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(Source: New York Times)

Controlling Tibet with Lockdowns

There is a Tibetan proverb for when you make something worse in the process of making another thing better: “Cut from the head to patch the buttocks.”

It captures the terrible situation Chinese authorities has created in the name of combating COVID-19 in Tibet — particularly in its capital, Lhasa. Although Chinese media continue to present an image of triumph, the human picture from Tibet belies the reality of the state-crafted image.

Late last month, within three days, five Tibetans committed suicide in Lhasa as the psychological, emotional and financial impact of a long and repressive lockdown took a harsh toll on people. If information was freely available, the number could be more.

When COVID-19 spread in various parts of Tibet, the South China Morning Post shared a video of Chinese medical workers visiting a remote Tibetan village on horseback to control the pandemic. The clip shows a rosy, if not romantic, image of a responsible state with far-reaching services, suggesting that if herders in far-flung valleys, and high mountains with no roads connecting them, are cared for, then there should be nothing to be worried about in urban areas with modern facilities like Lhasa.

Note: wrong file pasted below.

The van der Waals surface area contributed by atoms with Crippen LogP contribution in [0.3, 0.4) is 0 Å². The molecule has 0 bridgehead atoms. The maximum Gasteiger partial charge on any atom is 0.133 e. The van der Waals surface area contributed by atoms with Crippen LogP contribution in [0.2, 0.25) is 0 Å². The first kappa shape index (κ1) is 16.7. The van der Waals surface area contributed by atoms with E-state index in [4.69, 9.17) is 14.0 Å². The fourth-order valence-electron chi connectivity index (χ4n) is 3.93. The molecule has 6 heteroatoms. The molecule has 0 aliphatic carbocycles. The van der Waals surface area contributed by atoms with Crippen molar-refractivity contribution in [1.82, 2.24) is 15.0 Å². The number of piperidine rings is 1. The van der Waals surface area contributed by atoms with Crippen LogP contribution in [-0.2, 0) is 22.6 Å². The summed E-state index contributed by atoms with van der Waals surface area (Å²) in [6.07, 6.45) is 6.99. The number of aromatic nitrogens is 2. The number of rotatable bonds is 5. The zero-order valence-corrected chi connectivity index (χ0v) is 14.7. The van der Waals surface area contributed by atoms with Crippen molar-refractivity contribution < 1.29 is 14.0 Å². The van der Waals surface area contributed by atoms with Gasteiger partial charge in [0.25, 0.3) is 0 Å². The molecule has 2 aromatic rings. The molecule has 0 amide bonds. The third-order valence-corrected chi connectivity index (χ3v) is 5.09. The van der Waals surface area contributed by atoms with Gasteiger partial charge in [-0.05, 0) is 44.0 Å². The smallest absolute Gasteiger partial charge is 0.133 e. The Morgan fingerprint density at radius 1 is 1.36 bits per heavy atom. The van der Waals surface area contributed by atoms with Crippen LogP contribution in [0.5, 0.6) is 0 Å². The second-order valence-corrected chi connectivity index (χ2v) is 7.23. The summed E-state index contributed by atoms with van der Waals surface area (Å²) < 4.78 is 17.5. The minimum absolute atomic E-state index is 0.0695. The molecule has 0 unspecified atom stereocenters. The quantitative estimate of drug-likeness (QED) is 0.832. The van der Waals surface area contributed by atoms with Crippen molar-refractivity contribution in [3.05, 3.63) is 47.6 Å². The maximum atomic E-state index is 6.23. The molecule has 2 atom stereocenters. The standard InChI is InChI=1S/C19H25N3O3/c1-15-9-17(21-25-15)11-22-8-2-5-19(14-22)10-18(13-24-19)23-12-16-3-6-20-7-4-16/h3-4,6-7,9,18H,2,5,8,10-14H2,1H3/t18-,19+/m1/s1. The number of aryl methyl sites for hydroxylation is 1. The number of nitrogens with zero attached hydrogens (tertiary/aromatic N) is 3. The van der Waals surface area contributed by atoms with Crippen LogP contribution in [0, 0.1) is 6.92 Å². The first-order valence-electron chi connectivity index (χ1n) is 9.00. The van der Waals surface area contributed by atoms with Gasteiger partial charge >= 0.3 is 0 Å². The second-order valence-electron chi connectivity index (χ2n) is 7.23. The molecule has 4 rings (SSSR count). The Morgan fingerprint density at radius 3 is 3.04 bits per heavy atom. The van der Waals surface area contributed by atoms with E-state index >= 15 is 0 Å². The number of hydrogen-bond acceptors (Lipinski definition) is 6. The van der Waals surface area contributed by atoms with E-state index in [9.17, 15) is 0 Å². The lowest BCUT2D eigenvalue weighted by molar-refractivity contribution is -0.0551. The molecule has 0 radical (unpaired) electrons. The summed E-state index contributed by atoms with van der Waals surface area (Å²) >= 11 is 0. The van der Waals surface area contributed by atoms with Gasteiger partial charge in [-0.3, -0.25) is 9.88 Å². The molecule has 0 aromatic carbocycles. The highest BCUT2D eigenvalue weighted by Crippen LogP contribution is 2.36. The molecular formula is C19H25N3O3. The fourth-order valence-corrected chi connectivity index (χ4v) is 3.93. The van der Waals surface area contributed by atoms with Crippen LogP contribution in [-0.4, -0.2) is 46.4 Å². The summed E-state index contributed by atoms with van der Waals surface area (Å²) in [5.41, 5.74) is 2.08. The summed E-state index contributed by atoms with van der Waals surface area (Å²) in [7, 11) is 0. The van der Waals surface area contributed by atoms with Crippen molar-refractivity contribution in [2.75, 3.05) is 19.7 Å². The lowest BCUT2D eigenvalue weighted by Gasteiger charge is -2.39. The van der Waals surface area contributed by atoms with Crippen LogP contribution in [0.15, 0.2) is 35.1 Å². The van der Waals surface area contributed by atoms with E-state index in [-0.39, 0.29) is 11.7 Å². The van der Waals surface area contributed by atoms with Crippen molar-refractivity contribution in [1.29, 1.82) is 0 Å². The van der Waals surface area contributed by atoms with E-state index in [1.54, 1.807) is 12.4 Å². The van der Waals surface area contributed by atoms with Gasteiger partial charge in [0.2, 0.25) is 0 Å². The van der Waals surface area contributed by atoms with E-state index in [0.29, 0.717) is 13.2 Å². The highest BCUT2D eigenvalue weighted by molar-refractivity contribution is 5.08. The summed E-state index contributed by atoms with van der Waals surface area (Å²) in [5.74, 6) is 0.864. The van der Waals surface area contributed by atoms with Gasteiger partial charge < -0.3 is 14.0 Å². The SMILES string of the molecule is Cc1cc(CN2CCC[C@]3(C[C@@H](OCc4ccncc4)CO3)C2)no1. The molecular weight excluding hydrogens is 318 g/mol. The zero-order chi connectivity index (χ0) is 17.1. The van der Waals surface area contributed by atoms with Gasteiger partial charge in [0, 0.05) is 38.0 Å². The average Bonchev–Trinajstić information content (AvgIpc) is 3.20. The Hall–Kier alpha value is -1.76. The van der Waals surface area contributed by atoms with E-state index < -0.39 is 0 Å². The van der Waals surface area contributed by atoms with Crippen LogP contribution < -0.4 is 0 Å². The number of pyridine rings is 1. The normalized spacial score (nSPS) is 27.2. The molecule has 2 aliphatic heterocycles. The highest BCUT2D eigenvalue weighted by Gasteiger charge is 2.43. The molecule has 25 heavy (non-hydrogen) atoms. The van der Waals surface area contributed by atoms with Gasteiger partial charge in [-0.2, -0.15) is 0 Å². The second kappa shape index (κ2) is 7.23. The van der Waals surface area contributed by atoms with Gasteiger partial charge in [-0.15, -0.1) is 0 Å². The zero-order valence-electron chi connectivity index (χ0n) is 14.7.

However, after a few weeks of the COVID-19 outbreak, information leaking through the “Great Firewall” of China far from corroborated such a promising picture. It revealed a system that is at best incompetent and at worst, has exacerbated the problem.

The manner in which the Chinese authorities have responded to the pandemic in Tibet is callous — devoid of scientific and humane sensibility. Quarantining people who are infected and restricting public movement and gatherings to control a pandemic make scientific sense. However, it does not make sense to put the infected and uninfected together in crowded quarantine facilities or ferry them together in cramped vehicles. It is highly likely that more people got infected due to the shambolic testing and unscientific quarantine process.

It is not so much due to the severity and spread of the virus per se, but the manner in which the authorities continue to make the lockdowns extremely repressive. Despite an official apology from the Chinese authorities for mismanaging the pandemic in Lhasa, the reality on the ground remains dire.

In a rare display of public outcry, largely spurred by desperation, Tibetans complained about horrible conditions in quarantine centers, such as the lack of food and sanitation, and no medical attention for sick and old people.

However, the response from the party-state is to repress rather than redress: It uses aggressive censorship on social media and clamps down on Tibetans who talk about the hardships. The authorities punished more than 700 people for “creating and spreading rumors.”

The suppression of the public’s voice is a denial of their hardships, and a refusal to address them. Unlike cities in China, Beijing can ignore the suffering of local Tibetans due to their action or inaction.